Today we drove to Arc-et-Senans to check out train times for visiting Besançon. It’s a tiny, unmanned station and a train arrived while we were working out the timetable. We decided to climb aboard when another passenger assured us we could pay the guard. We never found the guard on the train and at Besançon, although we found automated ticket machines there was nobody to take our fare. So inadvertently we got a free ride! Fortunately we worked out how to buy our return tickets but it was really complicated with so many options to select and card details to key in. Were we travelling in a blue period? (How did we know, we’re not Picasso?) Were we pensioners? Had we got a senior rail card for France? How many of us were pensioners and did we have any accompanying grandchildren? Behind us the queue grew restless but our tickets were finally printed out and then we only had to get them stamped in an automatic machine before going on to the platform. It was fortunate we’d understood it all as we were inspected on the train. We do try to be model visitors but it’s not always easy.
We spent a really nice day in Besançon despite the cold and a couple of sleet showers. It’s a rather elegant and dignified city without making any obvious attempts to be so. We have described the town before and most of today was simply enjoying what we’ve done previously. We walked the pedestrianised streets of attractive 17th and 18th century buildings with their individual shops – we found two lute makers in one street! Would we find two in the whole of Britain? There were large private houses, convent buildings, an ancient orphanage, the Hôtel du Saint-Esprit, huge and beautiful churches, attractive fountains, an archaeological garden on the site of the Roman theatre and many monuments to worthies of the city – Lumière brothers, Victor Hugo and an impressive monument to the Bisontins who had died fighting for France in North Africa, Indo-China and Korea.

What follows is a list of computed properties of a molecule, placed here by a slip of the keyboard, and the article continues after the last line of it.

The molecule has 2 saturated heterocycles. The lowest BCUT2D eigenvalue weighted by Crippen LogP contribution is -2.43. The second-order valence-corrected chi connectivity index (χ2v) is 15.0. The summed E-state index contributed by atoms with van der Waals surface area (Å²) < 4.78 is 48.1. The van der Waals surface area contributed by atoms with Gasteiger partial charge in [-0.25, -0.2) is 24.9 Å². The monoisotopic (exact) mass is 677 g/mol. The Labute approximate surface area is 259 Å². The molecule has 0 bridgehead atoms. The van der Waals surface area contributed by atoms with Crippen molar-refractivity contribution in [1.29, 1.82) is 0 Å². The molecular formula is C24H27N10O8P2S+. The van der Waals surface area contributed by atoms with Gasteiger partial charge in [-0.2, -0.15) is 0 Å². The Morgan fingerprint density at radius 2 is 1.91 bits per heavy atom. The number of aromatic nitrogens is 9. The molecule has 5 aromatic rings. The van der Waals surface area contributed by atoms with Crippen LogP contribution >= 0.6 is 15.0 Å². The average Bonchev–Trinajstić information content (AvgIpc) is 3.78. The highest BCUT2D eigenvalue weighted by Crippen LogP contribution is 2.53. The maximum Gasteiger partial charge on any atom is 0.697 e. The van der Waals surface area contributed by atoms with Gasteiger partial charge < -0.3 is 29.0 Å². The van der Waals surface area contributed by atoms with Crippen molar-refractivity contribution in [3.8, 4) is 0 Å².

After a scrappy lunch with students near the university building we climbed the steep streets up to the citadel. The famous Porte Noire, so named back in the middle ages, has been cleaned since our last visit and is paradoxically now creamy white! The cathedral, just beyond it is however as dark and gloomy as ever. A late friend of ours, once librarian at the University of Besançon, used to complain he felt unsafe walking around in the cathedral because his eyesight was limited and it was so dark. Today I completely agreed and held tight to Ian as we climbed up and down steps and stairs in the semi-darkness.
Up at the citadel we discovered we now needed to pay ten euros each to enter, but all museums were included. Previously the fort was free and we’d paid individually for each museum. As we have already explored Vauban’s fortifications and visited all the museums we explored some of the later surrounding ramparts instead to enjoy the views, before making our way down to the streets of the city again.
By this time we were freezing so stopped off for a coffee and a couple of poisons sablés (shortbread fishes) as it is 1st April and it’s the custom in France to have confectionary fishes on this date.
Back in Arc-et-Senans we found Modestine looking rather surprised as she thought we’d just popped off to consult the train timetable and she’s expected us back hours ago! The sun was shining as we returned to Champagne and Michel waved as we passed the campsite, now officially open since this morning.